tally in the fifth inning when he
stole home after reaching third
on a vfaik and an infield error.
He slid under Grab, DU catcher
MAN BEHIND THE WEBFOOTS . . .
. . . Coaching the Oregon YVebfoots in their drive for their fourth pen
nant in five years is Howard Hobson, well known Oregon mentor. The
Ducks ended their six-games-in-seven-days road trip yesterday against
the Washington Huskies.
Intramural golf first round
matches must be played be
fore Thursday, May 13. Sec
ond round matches must be
played before Saturday,
Matches will be 18 holes
with four being singles. There
will be three points to a match,
one for the first nine, one for
the second nine, and one on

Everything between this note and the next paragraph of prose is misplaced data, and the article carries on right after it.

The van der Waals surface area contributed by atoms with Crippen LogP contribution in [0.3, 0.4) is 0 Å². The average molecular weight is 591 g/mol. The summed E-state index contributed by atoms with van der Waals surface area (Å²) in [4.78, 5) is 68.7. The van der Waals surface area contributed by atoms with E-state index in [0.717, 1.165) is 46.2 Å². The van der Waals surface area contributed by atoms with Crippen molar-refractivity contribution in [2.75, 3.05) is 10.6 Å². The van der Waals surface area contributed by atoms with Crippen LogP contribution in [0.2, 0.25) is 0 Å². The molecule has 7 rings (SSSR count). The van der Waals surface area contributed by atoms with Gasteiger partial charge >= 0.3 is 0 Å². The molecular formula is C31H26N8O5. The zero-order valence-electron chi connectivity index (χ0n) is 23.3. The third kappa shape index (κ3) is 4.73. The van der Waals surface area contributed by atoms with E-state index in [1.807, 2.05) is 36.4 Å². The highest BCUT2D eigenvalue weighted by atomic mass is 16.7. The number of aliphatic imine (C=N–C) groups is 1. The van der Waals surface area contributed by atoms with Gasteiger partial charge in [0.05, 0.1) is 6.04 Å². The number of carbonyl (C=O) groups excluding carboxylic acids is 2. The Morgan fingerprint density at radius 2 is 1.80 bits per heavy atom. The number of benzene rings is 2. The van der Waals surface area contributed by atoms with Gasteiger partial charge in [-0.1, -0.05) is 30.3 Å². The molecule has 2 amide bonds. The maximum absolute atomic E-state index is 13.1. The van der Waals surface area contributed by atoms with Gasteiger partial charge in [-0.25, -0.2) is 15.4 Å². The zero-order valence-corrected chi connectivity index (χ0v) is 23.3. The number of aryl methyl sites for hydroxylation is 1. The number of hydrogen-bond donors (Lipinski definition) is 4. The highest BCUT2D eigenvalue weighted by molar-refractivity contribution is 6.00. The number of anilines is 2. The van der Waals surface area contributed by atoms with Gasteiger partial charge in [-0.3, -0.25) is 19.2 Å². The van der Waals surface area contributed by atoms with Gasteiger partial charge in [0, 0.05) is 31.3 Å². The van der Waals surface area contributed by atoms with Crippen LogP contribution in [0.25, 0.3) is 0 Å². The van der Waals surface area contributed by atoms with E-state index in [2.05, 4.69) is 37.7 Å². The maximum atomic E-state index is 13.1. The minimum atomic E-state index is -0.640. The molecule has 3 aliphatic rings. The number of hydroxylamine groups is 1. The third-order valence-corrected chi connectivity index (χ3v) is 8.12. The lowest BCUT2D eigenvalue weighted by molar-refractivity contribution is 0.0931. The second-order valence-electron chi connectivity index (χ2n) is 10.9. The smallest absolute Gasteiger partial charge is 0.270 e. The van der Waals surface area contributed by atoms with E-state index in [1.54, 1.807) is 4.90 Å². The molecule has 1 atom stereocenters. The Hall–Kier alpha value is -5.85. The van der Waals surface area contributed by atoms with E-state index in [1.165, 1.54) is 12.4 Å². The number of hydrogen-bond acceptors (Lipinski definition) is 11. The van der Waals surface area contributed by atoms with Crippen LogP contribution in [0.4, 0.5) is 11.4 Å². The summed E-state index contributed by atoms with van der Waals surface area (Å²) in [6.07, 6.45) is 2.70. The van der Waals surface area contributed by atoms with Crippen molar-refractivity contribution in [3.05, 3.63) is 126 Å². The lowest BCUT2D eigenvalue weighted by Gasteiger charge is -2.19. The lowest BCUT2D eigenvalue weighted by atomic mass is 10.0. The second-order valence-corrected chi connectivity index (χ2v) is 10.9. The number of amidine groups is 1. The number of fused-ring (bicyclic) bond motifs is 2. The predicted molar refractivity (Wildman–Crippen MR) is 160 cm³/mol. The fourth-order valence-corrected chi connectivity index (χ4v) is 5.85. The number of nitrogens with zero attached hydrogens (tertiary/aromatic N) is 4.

the 18 holes.
to put the SPEs out in the lead.
Dilling was the scoring hero of
the day with two important runs
to his credit. In the third he got
on base with a walk and after
advancing to third came in on a
bingle by Ginn. His other run was
the victory producing tally in the
It was a heart-breaker for the
SPEs to lose. This has been the
fourth year that they have gained
the finals only to lose out by a
small margin. They should be
given credit for playing a mag
nificent game, and gave Wren his
toughest game of the season.
The champs played great ball
and though behind at one time
were never out. They were un
doubtedly the best team in the
league and deserve the title of
A school to teach the Japanese
language to naval enlisted men
is in operation at the University
Sincerely, though, it’s been a real pleasure to cover the
activities of Oregon’s athletics for the past three years. We
have met a lot of swell fellows, many of whom aren’t
around any more. The cooperation of the coaches has been
“swell” and this “job” hasn’t been nearly the chore it